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Ficus benjamina

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Ficus benjamina
Scientific classification Edit this classification
Kingdom: Plantae
Clade: Tracheophytes
Clade: Angiosperms
Clade: Eudicots
Clade: Rosids
Order: Rosales
Family: Moraceae
Tribe: Ficeae
Genus: Ficus
Subgenus: F. subg. Urostigma
F. benjamina
Binomial name
Ficus benjamina
L. 1767[2]
Range of the species Ficus benjamina.
  • Ficus benjamina var. bracteata Corner
  • Ficus benjamina var comosa (Roxb.) Kurz
  • Ficus benjamina subsp. comosa (Roxb.) Panigrahi & Murti
  • Ficus benjamina var. comosa King
  • Ficus benjamina var. haematocarpa (Blume ex Decne.) Miq.
  • Ficus benjamina var. nuda (Miq.) M.F.Barrett
  • Ficus benjamina f. warringiana M.F.Barrett
  • Ficus comosa Roxb.
  • Ficus cuspidatocaudata Hayata
  • Ficus dictyophylla Wall. [Invalid]
  • Ficus haematocarpa Blume ex Decne.
  • Ficus lucida Aiton
  • Ficus neglecta Decne.
  • Ficus nepalensis Blanco
  • Ficus nitida Thunb.
  • Ficus notobor Buch.-Ham. ex Wall. [Invalid]
  • Ficus nuda (Miq.) Miq.
  • Ficus papyrifera Griff.
  • Ficus parvifolia Oken
  • Ficus pendula Link
  • Ficus pyrifolia Salisb. [Illegitimate]
  • Ficus reclinata Desf.
  • Ficus retusa var. nitida (Thunb.) Miq.
  • Ficus striata Roth
  • Ficus umbrina Elmer
  • Ficus xavieri Merr.
  • Urostigma benjaminum var. nudum Miq.
  • Urostigma neglectum Miq. Unresolved
  • Urostigma nudum Miq.

Ficus benjamina, commonly known as weeping fig, benjamin fig[3] or ficus tree, and often sold in stores as just ficus, is a species of flowering plant in the family Moraceae, native to Asia and Australia.[4] It is the official tree of Bangkok. The species is also naturalized in the West Indies and in the states of Florida and Arizona in the United States.[5][6] It is one of the most common trees in Israeli cities and parks.[7][8] In its native range, its small fruit are favored by some birds.[9]


Ficus benjamina is a tree reaching 30 m (98 feet) tall in natural conditions, with gracefully drooping branchlets and glossy leaves 6–13 cm (2+385+18 inches), oval with an acuminate tip. The bark is light gray and smooth. The bark of young branches is brownish. The widely spread, highly branching tree top often covers a diameter of 10 meters. It is a relatively small-leaved fig. The changeable leaves are simple, entire and stalked. The petiole is 1 to 2.5 cm (38 to 1 inch) long. The young foliage is light green and slightly wavy, the older leaves are green and smooth; the leaf blade is ovate to ovate-lanceolate with wedge-shaped to broadly rounded base and ends with a short dropper tip. The pale glossy to dull leaf blade is 5 to 12 cm (2 to 4+12 inches) cm long and 2 to 6 cm (1 to 2+12 inches) wide. Near the leaf margins are yellow crystal cells ("cystolites"). The two membranous, deciduous stipules are not fused, lanceolate and 6 to 12 mm (14 to 12 inch) (rarely to 15 mm or 916 inch) long.[10]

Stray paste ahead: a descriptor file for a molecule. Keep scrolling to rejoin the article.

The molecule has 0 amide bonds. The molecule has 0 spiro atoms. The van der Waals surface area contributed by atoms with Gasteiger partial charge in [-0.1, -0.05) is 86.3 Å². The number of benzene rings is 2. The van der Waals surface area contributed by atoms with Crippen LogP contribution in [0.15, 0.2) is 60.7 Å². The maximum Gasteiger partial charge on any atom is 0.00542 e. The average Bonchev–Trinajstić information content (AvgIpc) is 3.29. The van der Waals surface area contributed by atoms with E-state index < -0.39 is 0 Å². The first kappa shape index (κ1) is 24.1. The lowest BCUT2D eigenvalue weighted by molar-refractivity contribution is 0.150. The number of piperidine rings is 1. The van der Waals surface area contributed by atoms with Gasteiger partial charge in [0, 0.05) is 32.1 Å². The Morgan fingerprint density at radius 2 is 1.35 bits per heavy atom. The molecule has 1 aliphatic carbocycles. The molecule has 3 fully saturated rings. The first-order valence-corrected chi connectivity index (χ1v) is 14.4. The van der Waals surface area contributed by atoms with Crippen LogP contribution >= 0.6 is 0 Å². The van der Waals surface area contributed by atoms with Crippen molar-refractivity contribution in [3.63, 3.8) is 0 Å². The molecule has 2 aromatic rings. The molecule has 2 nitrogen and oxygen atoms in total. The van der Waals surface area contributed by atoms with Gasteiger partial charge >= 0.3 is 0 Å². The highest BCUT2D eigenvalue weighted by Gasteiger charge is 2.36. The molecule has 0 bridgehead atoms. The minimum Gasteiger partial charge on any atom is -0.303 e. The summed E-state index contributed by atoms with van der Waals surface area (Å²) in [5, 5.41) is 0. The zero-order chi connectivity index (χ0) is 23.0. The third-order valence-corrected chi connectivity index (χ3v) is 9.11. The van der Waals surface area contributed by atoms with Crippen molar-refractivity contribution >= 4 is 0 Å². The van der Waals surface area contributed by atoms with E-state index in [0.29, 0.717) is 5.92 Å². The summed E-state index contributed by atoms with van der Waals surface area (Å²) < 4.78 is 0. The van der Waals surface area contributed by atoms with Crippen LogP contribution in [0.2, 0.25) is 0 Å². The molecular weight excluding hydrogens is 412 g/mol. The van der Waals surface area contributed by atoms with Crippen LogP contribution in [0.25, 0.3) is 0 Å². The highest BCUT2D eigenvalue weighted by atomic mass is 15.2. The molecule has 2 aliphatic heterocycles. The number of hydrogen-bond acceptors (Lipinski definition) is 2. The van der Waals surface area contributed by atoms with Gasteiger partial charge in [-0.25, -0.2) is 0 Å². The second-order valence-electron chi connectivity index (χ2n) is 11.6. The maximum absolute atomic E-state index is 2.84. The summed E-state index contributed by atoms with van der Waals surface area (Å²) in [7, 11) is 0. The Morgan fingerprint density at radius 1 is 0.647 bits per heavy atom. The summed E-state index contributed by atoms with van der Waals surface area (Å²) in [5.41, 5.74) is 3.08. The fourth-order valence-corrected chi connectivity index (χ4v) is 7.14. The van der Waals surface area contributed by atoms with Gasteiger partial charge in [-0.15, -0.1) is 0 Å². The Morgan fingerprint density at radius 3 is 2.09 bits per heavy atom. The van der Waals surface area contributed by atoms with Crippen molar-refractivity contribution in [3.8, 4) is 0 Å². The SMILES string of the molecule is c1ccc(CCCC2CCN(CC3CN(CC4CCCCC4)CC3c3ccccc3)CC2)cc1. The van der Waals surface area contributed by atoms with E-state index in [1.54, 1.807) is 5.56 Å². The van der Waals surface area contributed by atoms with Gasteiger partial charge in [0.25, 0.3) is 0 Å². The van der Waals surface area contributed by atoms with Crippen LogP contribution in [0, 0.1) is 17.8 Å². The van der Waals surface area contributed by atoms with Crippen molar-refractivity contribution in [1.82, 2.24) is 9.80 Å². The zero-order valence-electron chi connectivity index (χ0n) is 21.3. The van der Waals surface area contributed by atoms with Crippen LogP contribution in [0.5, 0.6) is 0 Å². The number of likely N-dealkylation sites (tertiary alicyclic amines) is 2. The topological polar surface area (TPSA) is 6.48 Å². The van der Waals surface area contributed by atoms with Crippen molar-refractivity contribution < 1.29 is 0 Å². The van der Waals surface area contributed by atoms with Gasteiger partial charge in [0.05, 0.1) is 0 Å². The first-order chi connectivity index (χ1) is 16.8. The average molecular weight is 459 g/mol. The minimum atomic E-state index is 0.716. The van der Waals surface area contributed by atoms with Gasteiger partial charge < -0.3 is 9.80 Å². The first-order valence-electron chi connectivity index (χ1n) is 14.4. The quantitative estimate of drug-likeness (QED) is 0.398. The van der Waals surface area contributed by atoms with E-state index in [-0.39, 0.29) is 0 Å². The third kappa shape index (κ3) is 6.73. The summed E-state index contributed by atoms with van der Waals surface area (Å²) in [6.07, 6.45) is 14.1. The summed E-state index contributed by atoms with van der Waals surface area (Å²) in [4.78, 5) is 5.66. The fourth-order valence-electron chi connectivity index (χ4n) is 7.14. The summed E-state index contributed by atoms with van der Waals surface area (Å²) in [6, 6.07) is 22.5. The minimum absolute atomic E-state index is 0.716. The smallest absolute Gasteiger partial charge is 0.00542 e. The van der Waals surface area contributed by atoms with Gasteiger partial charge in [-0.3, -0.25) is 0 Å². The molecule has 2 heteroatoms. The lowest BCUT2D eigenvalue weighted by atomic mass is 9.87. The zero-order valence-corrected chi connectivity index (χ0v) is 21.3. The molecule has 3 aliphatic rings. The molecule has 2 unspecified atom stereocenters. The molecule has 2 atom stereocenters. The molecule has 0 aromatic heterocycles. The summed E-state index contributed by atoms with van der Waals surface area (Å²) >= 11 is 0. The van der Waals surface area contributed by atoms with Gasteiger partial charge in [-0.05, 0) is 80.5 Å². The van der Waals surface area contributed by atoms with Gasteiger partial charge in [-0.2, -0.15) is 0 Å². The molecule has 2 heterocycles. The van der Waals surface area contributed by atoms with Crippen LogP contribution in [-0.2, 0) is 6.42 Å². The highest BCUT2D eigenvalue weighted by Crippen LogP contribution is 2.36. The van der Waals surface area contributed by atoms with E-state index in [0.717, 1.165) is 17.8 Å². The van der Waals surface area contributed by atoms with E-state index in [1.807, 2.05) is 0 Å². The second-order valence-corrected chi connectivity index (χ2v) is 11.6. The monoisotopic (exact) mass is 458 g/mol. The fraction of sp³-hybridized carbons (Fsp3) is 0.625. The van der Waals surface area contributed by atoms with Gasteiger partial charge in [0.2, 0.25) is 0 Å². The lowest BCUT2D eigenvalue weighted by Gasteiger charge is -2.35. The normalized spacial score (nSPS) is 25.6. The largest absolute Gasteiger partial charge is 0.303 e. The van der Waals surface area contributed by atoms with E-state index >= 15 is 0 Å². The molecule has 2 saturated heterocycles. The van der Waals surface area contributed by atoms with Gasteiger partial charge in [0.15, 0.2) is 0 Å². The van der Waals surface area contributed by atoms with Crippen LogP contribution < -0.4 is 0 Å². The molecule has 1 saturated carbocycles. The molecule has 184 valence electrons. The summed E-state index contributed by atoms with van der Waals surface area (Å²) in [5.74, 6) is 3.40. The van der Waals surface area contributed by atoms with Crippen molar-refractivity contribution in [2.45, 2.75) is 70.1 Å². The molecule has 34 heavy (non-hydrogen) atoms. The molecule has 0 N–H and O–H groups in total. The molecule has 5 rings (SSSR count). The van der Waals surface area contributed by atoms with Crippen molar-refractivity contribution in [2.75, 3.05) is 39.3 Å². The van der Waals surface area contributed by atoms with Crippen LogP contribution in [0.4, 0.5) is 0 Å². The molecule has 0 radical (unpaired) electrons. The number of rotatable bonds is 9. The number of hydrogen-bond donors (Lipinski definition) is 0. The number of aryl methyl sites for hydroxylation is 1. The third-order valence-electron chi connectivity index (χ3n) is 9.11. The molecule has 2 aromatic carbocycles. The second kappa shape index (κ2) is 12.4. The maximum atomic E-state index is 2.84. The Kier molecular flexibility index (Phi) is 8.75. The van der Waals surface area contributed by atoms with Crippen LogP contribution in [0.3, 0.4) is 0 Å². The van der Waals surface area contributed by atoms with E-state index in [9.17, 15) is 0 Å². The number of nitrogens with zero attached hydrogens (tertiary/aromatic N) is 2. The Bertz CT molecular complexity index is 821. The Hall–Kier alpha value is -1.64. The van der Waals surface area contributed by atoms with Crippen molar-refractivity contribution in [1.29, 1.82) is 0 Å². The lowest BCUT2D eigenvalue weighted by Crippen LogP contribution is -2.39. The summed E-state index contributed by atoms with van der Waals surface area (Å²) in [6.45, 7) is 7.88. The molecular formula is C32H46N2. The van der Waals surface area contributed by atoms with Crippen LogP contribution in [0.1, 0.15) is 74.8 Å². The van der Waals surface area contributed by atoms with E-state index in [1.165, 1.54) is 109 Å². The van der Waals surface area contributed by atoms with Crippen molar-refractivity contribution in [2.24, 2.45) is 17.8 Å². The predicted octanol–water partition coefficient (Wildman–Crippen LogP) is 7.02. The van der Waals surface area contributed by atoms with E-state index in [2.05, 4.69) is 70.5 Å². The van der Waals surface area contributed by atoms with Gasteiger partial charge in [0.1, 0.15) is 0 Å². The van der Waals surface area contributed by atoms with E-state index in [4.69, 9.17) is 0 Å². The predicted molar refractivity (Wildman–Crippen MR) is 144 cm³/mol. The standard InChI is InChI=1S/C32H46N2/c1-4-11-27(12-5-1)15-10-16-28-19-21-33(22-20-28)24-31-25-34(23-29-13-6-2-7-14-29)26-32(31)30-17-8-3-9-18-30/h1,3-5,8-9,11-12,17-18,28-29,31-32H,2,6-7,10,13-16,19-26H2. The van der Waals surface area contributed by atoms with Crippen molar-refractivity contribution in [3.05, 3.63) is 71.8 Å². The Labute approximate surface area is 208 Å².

F. benjamina is monoecious. The inflorescences are spherical to egg-shaped, shiny green, and have a diameter of 1.5 cm (12 inch). In the inflorescences are three types of flowers: male and fertile and sterile female flowers. The scattered, inflorescences, stalked, male flowers have free sepals and a stamen. Many fertile female flowers are sessile and have three or four sepals and an egg-shaped ovary. The more or less lateral style ends in an enlarged scar.[citation needed]

The ripe figs (collective fruit) are orange-red and have a diameter of 2.0 to 2.5 cm (34 to 1 inch).[citation needed]


In tropical, subtropical and warm temperate latitudes, the weeping fig makes a very large and stately tree for parks and other urban situations, such as wide roads. It is often cultivated for this purpose.

F. benjamina is a very popular houseplant in temperate areas because of its elegant growth and tolerance of poor growing conditions; it does best in bright, sunny conditions, but it also tolerates considerable shade. It requires a moderate amount of watering in summer and only enough to keep it from drying out in the winter. Longer days, rather high daytime and moderate night-time temperatures constitute favourable conditions for appreciable growth in a short time. It does not need to be misted. The plant is sensitive to cold and should be protected from strong drafts. When grown indoors, it can grow too large for its location and may need drastic pruning or replacing. F. benjamina has been shown to effectively remove gaseous formaldehyde from indoor air.[11]

The fruit is edible, but the plant is not usually grown for its fruit. The leaves are very sensitive to small changes in light. When it is turned around or relocated, it reacts by dropping many of its leaves and replacing them with new leaves adapted to the new light intensity. The plant is also sensitive to changes in other environmental factors such as temperature, humidity and relocation.

Used as decorative plant in gardens in Hyderabad, India